Control Engineers: Noble but Unappreciated

Few people recognize the vital role of control engineers. Maybe it's time we blew our own horns.

By John Berra

Congratulations to this year's inductees into the Hall of Fame. It is the greatest honor to be recognized by your peers. These inductees and those who have gone before them have delivered tremendous value to our industry and to our profession. The world is better, safer and more productive because of them. Yet, most legendary control engineers labor in obscurity. Their names are not mentioned in the same breath as a Steve Jobs or a Bill Gates. There's even a good chance that the CEOs of their own companies don't know who they are.

I have worked in the automation industry since 1969. My very first job was as a control engineer for a chemical company, then for a contractor, and then I joined the supplier side of the business and got into management. I've had the benefit of seeing the control profession from three different perspectives. These 46-plus years have given me a deep appreciation for what control engineers do and the value they bring to their organizations.

So why are control engineers often the most unknown and underappreciated engineers in their organizations? I have often called our profession a noble profession. Our work demands the broadest skill set of any engineering discipline—it requires knowledge of chemical processes, mechanical, electrical, electronics, software, networks and IT. In a typical project, the total automation amounts to less than 10% of the total cost, yet it has the most impact on the performance of the process. All the best equipment and process designs are rendered helpless if the controls don't work. But when control is done brilliantly, the operation sings.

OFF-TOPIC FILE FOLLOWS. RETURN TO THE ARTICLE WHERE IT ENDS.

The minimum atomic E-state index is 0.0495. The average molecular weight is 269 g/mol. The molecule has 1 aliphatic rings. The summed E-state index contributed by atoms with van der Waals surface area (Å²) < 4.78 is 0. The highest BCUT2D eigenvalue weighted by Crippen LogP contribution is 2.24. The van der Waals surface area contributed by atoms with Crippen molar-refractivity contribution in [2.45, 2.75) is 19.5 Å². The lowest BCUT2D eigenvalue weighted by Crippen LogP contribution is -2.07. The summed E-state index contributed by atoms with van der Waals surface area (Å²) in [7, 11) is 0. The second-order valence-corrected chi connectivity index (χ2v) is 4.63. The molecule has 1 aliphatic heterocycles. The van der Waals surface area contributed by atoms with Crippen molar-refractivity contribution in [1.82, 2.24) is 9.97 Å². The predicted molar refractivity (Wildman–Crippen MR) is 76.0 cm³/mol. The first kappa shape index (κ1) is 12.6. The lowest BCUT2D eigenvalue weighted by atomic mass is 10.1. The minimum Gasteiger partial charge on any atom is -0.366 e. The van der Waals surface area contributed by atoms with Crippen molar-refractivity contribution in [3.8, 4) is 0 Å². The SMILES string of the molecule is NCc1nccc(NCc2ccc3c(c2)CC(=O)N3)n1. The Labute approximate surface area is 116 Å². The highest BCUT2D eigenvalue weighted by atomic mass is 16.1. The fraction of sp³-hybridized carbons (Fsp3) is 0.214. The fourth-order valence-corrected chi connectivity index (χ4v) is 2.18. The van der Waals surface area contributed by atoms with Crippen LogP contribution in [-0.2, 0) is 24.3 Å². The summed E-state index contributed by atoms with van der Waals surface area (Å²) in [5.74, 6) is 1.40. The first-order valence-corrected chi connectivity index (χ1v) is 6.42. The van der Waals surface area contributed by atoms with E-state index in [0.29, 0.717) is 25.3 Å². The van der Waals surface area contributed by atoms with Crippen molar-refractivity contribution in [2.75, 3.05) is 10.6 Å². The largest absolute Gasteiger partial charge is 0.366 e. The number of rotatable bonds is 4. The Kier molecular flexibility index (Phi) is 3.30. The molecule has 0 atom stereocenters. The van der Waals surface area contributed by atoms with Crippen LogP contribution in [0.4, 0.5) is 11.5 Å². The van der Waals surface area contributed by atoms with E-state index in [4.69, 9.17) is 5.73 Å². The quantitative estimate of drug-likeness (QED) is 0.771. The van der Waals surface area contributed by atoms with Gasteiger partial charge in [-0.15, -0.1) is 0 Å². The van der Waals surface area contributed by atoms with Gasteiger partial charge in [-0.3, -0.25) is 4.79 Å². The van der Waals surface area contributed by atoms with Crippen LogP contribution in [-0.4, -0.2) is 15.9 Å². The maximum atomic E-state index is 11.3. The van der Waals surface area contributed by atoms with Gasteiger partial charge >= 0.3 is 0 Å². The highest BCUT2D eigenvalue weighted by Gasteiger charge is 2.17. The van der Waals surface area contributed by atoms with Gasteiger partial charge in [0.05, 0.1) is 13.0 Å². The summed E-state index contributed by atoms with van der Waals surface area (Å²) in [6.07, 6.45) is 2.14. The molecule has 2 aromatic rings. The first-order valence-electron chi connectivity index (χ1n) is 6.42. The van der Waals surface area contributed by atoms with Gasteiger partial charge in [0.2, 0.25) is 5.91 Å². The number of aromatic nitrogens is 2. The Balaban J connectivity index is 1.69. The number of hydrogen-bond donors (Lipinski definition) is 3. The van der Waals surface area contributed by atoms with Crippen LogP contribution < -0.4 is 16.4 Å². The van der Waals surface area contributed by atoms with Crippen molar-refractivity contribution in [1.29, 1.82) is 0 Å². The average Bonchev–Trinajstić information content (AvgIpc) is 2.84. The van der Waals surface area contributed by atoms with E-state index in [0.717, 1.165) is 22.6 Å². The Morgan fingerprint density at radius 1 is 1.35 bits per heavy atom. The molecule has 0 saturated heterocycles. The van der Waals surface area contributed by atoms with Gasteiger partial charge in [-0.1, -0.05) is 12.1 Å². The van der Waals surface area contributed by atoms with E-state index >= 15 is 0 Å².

Build Better STEM Cells

So why does our work get so little appreciation? Let's look at some of the reasons and also what we can do about it. The awareness challenge for the control engineering profession begins at the university level. There are very few engineering schools that offer undergraduate degrees that relate directly to control—most of us study something else first and migrate to the profession.

Control and System Science had their heyday in the days of the space program. The launch of Sputnik in the late 1950s sent a jolt through engineering schools and perhaps was the last truly significant boost for the concept of science, technology, engineering and math (STEM). The surge in engineers certainly benefited the control profession, but these baby boomers have moved on. The world needs control engineers, and we all can do something to build awareness at the university level. If there is an engineering council at your alma mater, join it and make your voice heard. Get your company or organization to sponsor contests for budding engineers. Encourage your company to provide scholarship funding. We need to get people into engineering and specifically into the control profession.

Most universities have chemical engineering pilot labs. Unfortunately, the state of the controls and instrumentation in these labs is pretty bad. I recently visited one of these labs where the students were using nothing more than rotameters to measure flow! Suppliers should donate the latest equipment to these universities. End-user and contractor engineers should volunteer their time to set up and maintain these labs. We need to expose today's engineering students to control. Stated more simply, the students need to have fun with our toys.

IoT Is Cool and Automation Is IoT

Students today are drawn to the technologies of the Internet, bio-medical engineering, and software. By comparison, process control or factory automation looks pretty rust-belt and old-school. We can bring our profession to life if we change the way we describe it. You hear a lot of talk these days about the Internet of Things. If you stop to think about it, control engineers were connecting up the Internet of Things long before there was an Internet. The venerable twisted pair was the first Internet. Distributed digital control came out in the 1970s and smart field instruments arrived in the 1980s. To paraphrase a country music song, we were doing the Internet of Things before the Internet of Things was cool. The rest of the world has finally caught up with us! What could be more fun for a young engineer than connecting the Internet of Things in process and discrete manufacturing applications?